Eating Disorders

Delana S

Reading through old editions of Interact Magazine, Winter 2003 stood out as critical information.  It is full of articles on eating disorders, anorexia, bulimia, prevention, signs and symptoms, and testimonies of TCKs who have struggled with this.  Below is a summary of these articles

You may think that raising teenagers outside of the Western culture would protect them from facing struggles with eating disorders. Don’t be deceived! This is real and really does affect girls everywhere.  TCK Anna shared with Interact Magazine: “…in middle school…I really began to feel pressured to lose weight.  Although, I have never been overweight, I began to constantly tell myself that I looked ugly and fat.”  Anna expressed that her problem began as a child when she emotionally struggled with joking comments from friends and siblings about her weight and appearance.  During her sophomore year of high school she began to skip meals, weigh herself constantly, and talk herself into believing she wasn’t hungry.  At age sixteen she went from 135 pounds to 98 pounds in a matter of weeks.  She emphasizes that anorexia is not just a physical illness, but a mental one:  “You get to the point where no logic or statistics will make you believe that you are good enough.”

Dick Potter shares his family’s struggle with anorexia with Interact Magazine:  “I wanted to help, but I was struggling with my own anger toward (my wife), because I felt she was more responsible for our daughter’s condition than I was.  I was angry at my daughter for becoming ill, and angry at God for letting this happen at this time.  What had gone wrong for our daughter?  Where was the Lord, and what was He doing about this?”  Dick shared their entire story, but what really stood out to me were the lessons they had learned.

  1. Our work overseas is a family affair.  It is not just my work or my wife’s work.  Our children and their needs are an important part of my work while on the field.  This sounds so basic that it should not need to be said.  But in the midst of serving, parents can forget the needs of their children, and as I did at first, see them as a hindrance or obstacle to the work.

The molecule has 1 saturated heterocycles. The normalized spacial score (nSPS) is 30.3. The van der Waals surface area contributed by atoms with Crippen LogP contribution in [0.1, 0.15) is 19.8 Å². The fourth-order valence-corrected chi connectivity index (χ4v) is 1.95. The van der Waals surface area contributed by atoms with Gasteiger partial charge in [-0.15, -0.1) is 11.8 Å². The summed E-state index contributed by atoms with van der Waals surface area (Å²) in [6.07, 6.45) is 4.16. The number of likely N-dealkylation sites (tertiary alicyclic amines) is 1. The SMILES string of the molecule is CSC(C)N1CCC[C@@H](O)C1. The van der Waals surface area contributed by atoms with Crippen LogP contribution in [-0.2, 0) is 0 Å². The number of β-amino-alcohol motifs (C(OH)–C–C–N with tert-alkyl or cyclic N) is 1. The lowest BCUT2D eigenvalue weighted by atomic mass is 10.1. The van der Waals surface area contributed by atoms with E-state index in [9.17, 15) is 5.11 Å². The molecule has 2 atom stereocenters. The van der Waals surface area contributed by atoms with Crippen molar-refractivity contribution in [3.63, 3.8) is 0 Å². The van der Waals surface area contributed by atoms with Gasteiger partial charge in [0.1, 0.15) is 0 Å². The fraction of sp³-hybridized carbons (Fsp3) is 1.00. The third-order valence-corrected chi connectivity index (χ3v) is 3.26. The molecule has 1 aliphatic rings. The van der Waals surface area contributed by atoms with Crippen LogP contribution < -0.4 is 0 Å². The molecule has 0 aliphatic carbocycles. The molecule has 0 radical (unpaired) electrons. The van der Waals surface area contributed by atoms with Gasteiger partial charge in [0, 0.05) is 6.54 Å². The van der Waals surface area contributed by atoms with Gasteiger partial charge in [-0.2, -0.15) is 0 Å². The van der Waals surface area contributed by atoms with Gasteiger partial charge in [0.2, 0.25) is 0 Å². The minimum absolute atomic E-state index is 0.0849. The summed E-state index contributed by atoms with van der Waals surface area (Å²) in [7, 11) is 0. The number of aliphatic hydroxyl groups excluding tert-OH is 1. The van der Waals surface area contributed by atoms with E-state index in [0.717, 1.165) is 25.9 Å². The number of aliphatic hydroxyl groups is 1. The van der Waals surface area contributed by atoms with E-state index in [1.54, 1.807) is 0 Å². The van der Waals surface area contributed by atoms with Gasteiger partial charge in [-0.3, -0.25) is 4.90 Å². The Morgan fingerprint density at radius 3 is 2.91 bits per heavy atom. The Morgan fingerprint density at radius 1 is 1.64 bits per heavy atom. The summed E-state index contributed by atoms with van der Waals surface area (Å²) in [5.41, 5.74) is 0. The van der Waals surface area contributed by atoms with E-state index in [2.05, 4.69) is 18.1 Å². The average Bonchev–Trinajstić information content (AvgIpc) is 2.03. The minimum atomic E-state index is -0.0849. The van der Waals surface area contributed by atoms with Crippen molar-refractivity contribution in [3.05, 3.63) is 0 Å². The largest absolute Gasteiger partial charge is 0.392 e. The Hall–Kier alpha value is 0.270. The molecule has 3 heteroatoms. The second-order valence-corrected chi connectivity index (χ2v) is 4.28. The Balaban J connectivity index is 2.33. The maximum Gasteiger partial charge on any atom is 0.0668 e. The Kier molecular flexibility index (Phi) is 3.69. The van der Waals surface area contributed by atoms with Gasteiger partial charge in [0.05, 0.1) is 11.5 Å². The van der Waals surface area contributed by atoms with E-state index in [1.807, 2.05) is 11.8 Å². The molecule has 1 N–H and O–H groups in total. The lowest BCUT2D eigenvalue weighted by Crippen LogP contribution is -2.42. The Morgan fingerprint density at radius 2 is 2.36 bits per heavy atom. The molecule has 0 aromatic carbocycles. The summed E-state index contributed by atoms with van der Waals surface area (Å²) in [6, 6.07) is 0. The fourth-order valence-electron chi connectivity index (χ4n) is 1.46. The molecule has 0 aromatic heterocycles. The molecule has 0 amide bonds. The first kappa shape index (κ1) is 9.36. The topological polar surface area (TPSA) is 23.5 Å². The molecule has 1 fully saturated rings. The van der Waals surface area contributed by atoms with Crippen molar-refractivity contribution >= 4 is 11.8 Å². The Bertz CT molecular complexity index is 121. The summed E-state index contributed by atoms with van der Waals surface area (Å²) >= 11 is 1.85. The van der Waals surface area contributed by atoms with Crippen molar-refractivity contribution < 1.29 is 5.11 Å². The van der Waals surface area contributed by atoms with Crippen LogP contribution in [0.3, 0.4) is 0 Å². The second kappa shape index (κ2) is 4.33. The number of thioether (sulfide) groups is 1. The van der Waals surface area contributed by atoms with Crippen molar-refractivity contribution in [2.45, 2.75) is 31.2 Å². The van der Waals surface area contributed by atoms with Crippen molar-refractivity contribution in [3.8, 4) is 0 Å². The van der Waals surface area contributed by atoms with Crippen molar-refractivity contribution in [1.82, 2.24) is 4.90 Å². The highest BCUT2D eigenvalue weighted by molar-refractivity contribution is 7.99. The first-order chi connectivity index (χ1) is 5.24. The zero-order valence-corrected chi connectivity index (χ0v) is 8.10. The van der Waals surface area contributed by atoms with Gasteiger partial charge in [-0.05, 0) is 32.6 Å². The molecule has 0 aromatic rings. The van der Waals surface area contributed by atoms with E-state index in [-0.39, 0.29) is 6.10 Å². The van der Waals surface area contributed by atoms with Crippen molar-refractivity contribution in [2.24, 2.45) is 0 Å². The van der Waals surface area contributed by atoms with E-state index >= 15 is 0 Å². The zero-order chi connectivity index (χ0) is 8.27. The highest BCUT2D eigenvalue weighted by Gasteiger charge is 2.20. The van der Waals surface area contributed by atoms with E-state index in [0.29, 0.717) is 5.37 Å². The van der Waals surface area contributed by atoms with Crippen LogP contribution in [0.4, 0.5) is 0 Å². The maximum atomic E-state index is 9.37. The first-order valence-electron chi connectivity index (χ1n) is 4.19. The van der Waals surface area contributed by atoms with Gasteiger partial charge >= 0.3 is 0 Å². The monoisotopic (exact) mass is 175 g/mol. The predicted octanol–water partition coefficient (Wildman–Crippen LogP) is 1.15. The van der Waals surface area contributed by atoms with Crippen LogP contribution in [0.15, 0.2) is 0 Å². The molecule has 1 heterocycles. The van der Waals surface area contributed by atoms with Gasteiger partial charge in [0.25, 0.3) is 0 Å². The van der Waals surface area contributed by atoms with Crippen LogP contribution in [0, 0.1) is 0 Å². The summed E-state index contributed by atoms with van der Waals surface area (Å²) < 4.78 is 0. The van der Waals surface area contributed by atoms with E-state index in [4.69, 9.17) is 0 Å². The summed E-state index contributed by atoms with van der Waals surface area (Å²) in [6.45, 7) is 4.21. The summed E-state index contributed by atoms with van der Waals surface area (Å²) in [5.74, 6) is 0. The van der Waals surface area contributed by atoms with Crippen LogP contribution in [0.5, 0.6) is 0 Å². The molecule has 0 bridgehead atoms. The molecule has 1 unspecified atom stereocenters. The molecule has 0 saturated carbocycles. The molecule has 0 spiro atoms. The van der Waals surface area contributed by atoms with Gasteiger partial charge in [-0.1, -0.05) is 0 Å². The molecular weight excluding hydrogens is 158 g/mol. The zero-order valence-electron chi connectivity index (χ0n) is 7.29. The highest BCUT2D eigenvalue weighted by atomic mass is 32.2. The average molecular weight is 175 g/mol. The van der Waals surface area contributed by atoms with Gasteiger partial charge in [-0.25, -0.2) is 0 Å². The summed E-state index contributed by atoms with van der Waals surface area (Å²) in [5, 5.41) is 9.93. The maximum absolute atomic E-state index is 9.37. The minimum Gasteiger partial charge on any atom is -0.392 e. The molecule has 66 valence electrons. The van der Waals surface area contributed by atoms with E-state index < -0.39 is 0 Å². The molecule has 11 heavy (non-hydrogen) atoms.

2. The Lord is more interested in my wholeness and that of my family than what I am “doing” for Him.
  3. We developed more open and healthy communication patterns within the family.

Professor and psychiatrist John Powell shares that “prevention and early detection are crucial in reducing the psychologically and physically destructive course of eating disorders.”  He also states that up to 15% of all anorexics die because of complications they face due to starvation.  Girls can lose hair on the top of their heads, lose their periods, and gain chest hair.


Symptoms of an Eating Disorder

(Combined lists from Interact Magazine and internet)

The Anorexic Individual:

1.  Dramatic weight loss in short time period

2.  Diets, even though very skinny (reaches weight goal and sets another for further weight loss)

3.  Does aerobic exercises for more than 1 hour/day

4.  Obsessed with appearance, claims to feel fat

5.  Avoids eating in front of or with others

6.  Menstruates erratically or loses periods altogether

7.  Appears depressed much of the time

8.  Eats small amounts of food and may cut it into miniscule pieces (pushes food around on plate)

9.  May binge and purge

10.  Complains of feeling bloated or nauseated

11.  Overuses laxatives, diet pills, diuretics

12.  Insists on being the best in everything

13.  Makes abusive remarks about self

14.  Weighs once a day or more

15.  Fainting, shortness of breath, chest pain, dizziness

The Bulimic Individual:

1.  Binges regularly

2.  Purges regularly by vomiting (or by abusing diuretics, laxatives, or excessive exercise)

3.  Leaves the table for the bathroom after meals

4.  Diets/exercises often but retains or regains weight

5.  Eats enormous portions but doesn’t gain weight

6.  Appears depressed much of the time

7.  Steals, or abuses drugs or alcohol

8.  Has scars on the back of hands from forced vomiting

9.  Feels out of control

10.  Extreme weight fluctuation is common

11.  Sneaks food

12.  Over concern with body shape and weight

13.  Complains of weakness, fatigue, and abdominal pain

(A physical exam might show loss of tooth enamel and enlarged salivary glands, as well as malnutrition—dry skin, swelling of legs and feet, changes in hair and nails.)


Note:  Though mostly in girls, these diseases can show up in boys.  If your child has one or more of the symptoms in the above box, don’t hesitate to get help!

What You Need to Know About Christian Teens and Eating Disorders

It Can Happen to Christian Teens—1 in 100 have it

Helpful Links for Eating Disorders:

Support group:

Links to Treatment Centers:

Books Recommended by CBD:

Hope- Help & Healing for Eating Disorders: A New Approach to Treating Anorexia, Bulimia, By: Gregory Jantz

Starving: A Personal Journey through Anorexia By: Christie Pettit

Breaking Free From Anorexia and Bulimia By: Linda Mintle

God Hunger: Breaking Addictions of Anorexia, Bulimia, and Compulsive Eating By: Desiree Ayres

The Pursuit of Beauty: Finding True Beauty That Will Last Forever By: Katie Luce

Standard Deviants School, Human Nutrition Module 10: Weight Control and Metabolism, VHS